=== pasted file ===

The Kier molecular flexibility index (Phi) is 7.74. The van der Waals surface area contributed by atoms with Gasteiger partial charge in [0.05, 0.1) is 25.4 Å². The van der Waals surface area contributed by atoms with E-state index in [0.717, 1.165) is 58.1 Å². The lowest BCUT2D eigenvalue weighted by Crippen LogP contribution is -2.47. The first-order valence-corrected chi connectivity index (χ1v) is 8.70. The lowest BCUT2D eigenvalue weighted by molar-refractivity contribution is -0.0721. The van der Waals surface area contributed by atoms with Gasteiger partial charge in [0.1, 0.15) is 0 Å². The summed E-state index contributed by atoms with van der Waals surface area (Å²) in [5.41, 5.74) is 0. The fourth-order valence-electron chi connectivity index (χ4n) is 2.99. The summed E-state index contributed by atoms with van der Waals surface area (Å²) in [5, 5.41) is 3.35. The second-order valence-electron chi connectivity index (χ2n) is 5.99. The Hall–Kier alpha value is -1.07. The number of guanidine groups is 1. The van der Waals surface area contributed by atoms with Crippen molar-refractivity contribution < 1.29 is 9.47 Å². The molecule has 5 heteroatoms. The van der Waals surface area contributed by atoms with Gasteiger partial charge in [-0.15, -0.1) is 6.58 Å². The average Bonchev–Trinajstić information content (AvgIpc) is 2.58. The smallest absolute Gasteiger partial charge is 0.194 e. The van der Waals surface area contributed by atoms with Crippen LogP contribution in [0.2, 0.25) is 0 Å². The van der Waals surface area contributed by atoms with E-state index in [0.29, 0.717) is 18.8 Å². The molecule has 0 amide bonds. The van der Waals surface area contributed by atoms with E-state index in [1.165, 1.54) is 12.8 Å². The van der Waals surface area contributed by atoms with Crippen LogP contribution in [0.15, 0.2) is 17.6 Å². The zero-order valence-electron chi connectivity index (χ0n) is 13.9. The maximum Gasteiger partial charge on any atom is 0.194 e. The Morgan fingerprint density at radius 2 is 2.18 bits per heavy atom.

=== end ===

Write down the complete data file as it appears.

The Kier molecular flexibility index (Phi) is 7.74. The van der Waals surface area contributed by atoms with Gasteiger partial charge in [0.05, 0.1) is 25.4 Å². The van der Waals surface area contributed by atoms with E-state index in [0.717, 1.165) is 58.1 Å². The lowest BCUT2D eigenvalue weighted by Crippen LogP contribution is -2.47. The first-order valence-corrected chi connectivity index (χ1v) is 8.70. The lowest BCUT2D eigenvalue weighted by molar-refractivity contribution is -0.0721. The van der Waals surface area contributed by atoms with Gasteiger partial charge in [0.1, 0.15) is 0 Å². The summed E-state index contributed by atoms with van der Waals surface area (Å²) in [5.41, 5.74) is 0. The fourth-order valence-electron chi connectivity index (χ4n) is 2.99. The summed E-state index contributed by atoms with van der Waals surface area (Å²) in [5, 5.41) is 3.35. The second-order valence-electron chi connectivity index (χ2n) is 5.99. The Hall–Kier alpha value is -1.07. The number of guanidine groups is 1. The van der Waals surface area contributed by atoms with Crippen molar-refractivity contribution < 1.29 is 9.47 Å². The molecule has 5 heteroatoms. The van der Waals surface area contributed by atoms with Gasteiger partial charge in [-0.15, -0.1) is 6.58 Å². The average Bonchev–Trinajstić information content (AvgIpc) is 2.58. The smallest absolute Gasteiger partial charge is 0.194 e. The van der Waals surface area contributed by atoms with Crippen LogP contribution in [0.2, 0.25) is 0 Å². The van der Waals surface area contributed by atoms with E-state index in [0.29, 0.717) is 18.8 Å². The molecule has 0 amide bonds. The van der Waals surface area contributed by atoms with E-state index in [1.165, 1.54) is 12.8 Å². The van der Waals surface area contributed by atoms with Crippen LogP contribution in [0.15, 0.2) is 17.6 Å². The zero-order valence-electron chi connectivity index (χ0n) is 13.9. The maximum Gasteiger partial charge on any atom is 0.194 e. The Morgan fingerprint density at radius 2 is 2.18 bits per heavy atom.